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Mechanisms of Combating Corruption
Public Service Ethics in Ethiopia

PUBLIC SERVICE ETHICS
Introduction
Ethics is as a backbone for good governance.
No society can flourish without ethics.
The reputation of a thousand years is determined by the conduct of a
single hour(Japanese proverb).
Ethic is the science of morality
5.1 Ethics Defined
Moral values or codes which a society believes to be right or
wrong, good or bad character or disposition.
It refers to well based standards of right and wrong that
prescribe what humans ought to do, usually in terms of
rights, obligations, benefits to society, fairness.
Ethics is attached to the values associated with right or
wrong, appropriate or inappropriate conduct with a
professional or occupational setting (Rashid, 1995).
Two basic aspects in the definition of ethics: Ethical behavior
and unethical behavior.
Ethical behavior represents the behavior that conforms to generally
accepted social norms; whereas,
Unethical behavior refers to behavior that does not conform to
generally accepted social norms.
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Importance of Ethics
To control that part of administrative power and discretion which can not
be controlled by formal laws, methods and procedures.
To establish and promote the correct relations between the citizen and
the civil service.
To promote the sense of administrative responsibility.
To stabilize and harmonize the relations between the civil servants and
executives.
To preserve and promote social welfare, public interest, &common good.
To check the arbitrary activities of public servants.
To cultivate high standards of conduct among civil servants.
Generally ethics is important for Satisfying Basic Human Needs, Creating
Credibility, Securing the Society, Improving Decision Making, Long Term
Gains, Uniting People and Leadership.
5.2 Unethical Problems in the Civil Service: The Problem of Corruption
Corruption-A Global threat
Cost of corruption exceeds by far the damage caused by any other single
crime:
WB-more than 1 trillion$ is paid in bribes a year
Asian Devt Bank-cost of corruption=up to 17% of GDP
The harm exceeds the proceeds-US$1 bribes=US$1.7 damage
CBE-paid 158.5 million birr for ordinary meal as Gold(899kg) from
2005-2007.

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5.2.1 Definition of Corruption
By Merwe(1997)
Corruption is defined as the abuse of public power for private gain or
Profit. He put it in formula:
Corruption = Monopoly + Discretion Accountability
Corruption equals monopoly of power plus discretion minus
accountability.
World Bank
Corruption as an abuse of official position for private gain.
Transparency international
The misuse /abuse of entrusted power for private gain.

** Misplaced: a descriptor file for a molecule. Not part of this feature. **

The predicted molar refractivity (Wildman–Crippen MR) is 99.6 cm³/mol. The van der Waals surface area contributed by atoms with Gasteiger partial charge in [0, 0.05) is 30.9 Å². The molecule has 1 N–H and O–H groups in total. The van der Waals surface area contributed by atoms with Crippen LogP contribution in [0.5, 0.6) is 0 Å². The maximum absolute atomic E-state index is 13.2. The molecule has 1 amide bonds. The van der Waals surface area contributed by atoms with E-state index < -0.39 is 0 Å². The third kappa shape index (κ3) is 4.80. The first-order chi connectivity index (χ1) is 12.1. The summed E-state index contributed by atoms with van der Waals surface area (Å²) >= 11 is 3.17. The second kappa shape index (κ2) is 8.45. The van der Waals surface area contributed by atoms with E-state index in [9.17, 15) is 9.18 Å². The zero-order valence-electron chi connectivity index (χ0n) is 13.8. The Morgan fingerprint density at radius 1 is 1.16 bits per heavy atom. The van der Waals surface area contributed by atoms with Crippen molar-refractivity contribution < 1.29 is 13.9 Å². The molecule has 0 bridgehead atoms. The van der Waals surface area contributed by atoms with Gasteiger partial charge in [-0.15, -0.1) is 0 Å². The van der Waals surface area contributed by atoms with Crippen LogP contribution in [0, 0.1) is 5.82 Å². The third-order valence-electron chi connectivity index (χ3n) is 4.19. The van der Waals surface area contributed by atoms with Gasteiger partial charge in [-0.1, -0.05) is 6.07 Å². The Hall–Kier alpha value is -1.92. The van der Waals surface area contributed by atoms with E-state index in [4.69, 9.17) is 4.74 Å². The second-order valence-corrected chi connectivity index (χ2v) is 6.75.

Corruption :_is both a major cause and a result of poverty around the
world.
It occurs at all levels of society, from local and national governments, civil
society, judiciary functions, large and small businesses, military and other
services and so on.
It affects the poorest the most, in rich or poor nations, though all elements
of society are affected in some way.
corruption undermines political development, democracy, economic
development, the environment, peoples health and more.
CORRUPTION PERCEPTION INDEX(CPI):
O -MOST COURRUPT;10- MOST UNCORRUPT
2011
RANK
COUNTRY CPI
2011
SCORE
CPI
2010
SCORE
CPI2009
SCORE
CPI2008
SCORE
1 NEWZEALAND 9.5 9.3 9.4 9.3
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2 DENMARK 9.4 9.3 9.3 9.3
2 FINLAND 9.4 9.2 8.9 9
4 SWEDEN 9.3 9.2 9.2 9.3
5 SINGAPORE 9.2 9.3 9.2 9.2
91 LIBERIA 3.2 3.3 3.1 2.4
120 ETHIOPIA 2.7 2.7 2.7 2.6
134 ERITREA 2.5 2.6 2.6 2.6
143 NIGERIA 2.4 2.4 2.5 2.7
154 KENYA 2.2 2.1 2.2 2.1
182 SOMALIA 1 1.1 1.1 1
182 KOREA(NORTH) 1 - - -
TYPES OF CORRUPTION:
Grand corruption- High level, at policy formulation end.
Petty corruption- Small scale, bureaucratic or routine type occurs at policy
implementation end.
Political corruption- any transaction due to held position.
Systemic (endemic)corruption- embodied in wider situation.
Sporadic corruption- occurs at individual level.
Legal and Moral Corruption- law is broken due to biased interpretation of
corruption.
However, Grand and Petty corruption are well known.
REFLECTION QUESTION
o What are the symptoms that manifest the occurrence of corruption by
some body?

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5.2.2 Manifestations of Corruption
Acceptance of bribes or gifts: is the offering of something in order to
gain an unfair advantage.
Kickbacks: person's payment for doing a job that he gives for
getting someone the job.
Moonlighting: to be employed by two employers simultaneously.
Misrepresentation: it is untrue statement of fact that induces a